Ian Keldon wrote:
The only mention I saw in the thread you linked that was a series lead (title character) was McCoy, and I'm presuming it was "old McCoy" from the 24th century. Killing McCoy (or Spock, et al) in the 23rd century (and having it 'stick' might be another story.
Well, obviously not, because we know he's still alive in "Encounter at Farpoint."
So we can expect a book showing the death of, say, one or more of the TOS characters BEFORE their scheduled demises when, exactly?
There, you just admitted it. You can't "contradict canon". So they have "script immunity" for any point save going forward from Nemesis on. That makes, for example, the TOS line featuring the Enterprise and her crew virtually locked in as far as storytelling goes.
There's nothing to "admit," because it's hardly a secret. Every
tie-in in every
franchise is obligated to stay consistent with that franchise's established canon. You might as well say I "admitted" that gravity makes things fall down or that water is wet. The only way you'll get a character death that contradicts established canon is in something overtly marked as an alternate universe, such as under the Myriad Universes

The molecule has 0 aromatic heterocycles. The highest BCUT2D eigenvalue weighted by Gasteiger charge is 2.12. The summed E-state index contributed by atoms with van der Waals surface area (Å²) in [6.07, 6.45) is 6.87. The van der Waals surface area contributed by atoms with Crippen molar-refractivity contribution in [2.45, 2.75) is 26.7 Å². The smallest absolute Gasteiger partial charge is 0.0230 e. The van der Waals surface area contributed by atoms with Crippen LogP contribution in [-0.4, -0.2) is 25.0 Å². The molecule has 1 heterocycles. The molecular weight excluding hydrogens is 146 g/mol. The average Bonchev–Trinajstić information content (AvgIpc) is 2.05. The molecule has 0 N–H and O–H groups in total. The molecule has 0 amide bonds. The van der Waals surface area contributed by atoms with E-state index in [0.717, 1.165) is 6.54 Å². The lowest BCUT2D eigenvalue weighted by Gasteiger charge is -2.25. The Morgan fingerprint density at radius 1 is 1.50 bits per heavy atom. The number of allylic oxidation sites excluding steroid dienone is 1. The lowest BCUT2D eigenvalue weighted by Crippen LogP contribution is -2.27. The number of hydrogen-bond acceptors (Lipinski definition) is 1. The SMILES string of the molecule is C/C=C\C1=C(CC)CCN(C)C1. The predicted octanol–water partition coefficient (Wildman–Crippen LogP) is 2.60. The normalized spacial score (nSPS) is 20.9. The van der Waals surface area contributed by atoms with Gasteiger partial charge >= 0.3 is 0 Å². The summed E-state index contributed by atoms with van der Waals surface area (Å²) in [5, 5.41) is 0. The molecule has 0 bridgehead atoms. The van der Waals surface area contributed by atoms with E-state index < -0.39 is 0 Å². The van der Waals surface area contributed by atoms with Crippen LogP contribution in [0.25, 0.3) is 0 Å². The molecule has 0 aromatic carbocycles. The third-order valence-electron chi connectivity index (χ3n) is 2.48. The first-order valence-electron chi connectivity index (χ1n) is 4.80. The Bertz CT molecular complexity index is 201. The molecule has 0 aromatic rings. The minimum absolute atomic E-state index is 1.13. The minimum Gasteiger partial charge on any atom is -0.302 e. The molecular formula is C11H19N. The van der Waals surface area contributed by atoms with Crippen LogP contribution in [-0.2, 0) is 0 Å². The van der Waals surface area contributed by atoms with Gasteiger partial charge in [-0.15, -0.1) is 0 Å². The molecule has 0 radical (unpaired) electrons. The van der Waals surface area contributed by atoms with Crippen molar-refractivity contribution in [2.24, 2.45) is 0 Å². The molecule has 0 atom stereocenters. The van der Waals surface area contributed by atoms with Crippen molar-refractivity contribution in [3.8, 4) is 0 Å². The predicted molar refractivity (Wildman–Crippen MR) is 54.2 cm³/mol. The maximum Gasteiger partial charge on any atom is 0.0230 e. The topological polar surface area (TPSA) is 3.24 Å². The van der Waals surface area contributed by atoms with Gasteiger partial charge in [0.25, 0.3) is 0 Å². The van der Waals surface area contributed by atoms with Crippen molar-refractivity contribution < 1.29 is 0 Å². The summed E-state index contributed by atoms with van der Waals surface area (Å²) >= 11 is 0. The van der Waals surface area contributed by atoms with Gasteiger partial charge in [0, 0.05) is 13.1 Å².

But the point is that it's irrelevant to the current novels, because just about everything we do these days is set after the ends of the various series. That's why Janeway isn't an exception. The books have been free to make major changes in the lives of canonical TNG, DS9, VGR, and ENT characters, and if a story came along that featured the death of Picard or Kira or the like, it would probably have no more difficulty getting approved than the story of Janeway's death.
If anything, the exception is the TOS setting that you're mistakenly treating as the rule. TOS is the only series in which the current books are usually set during the canonical run. Everything else has been advanced beyond the endpoint of what canon says about the characters' fates, so we have free rein with the majority of Trek characters.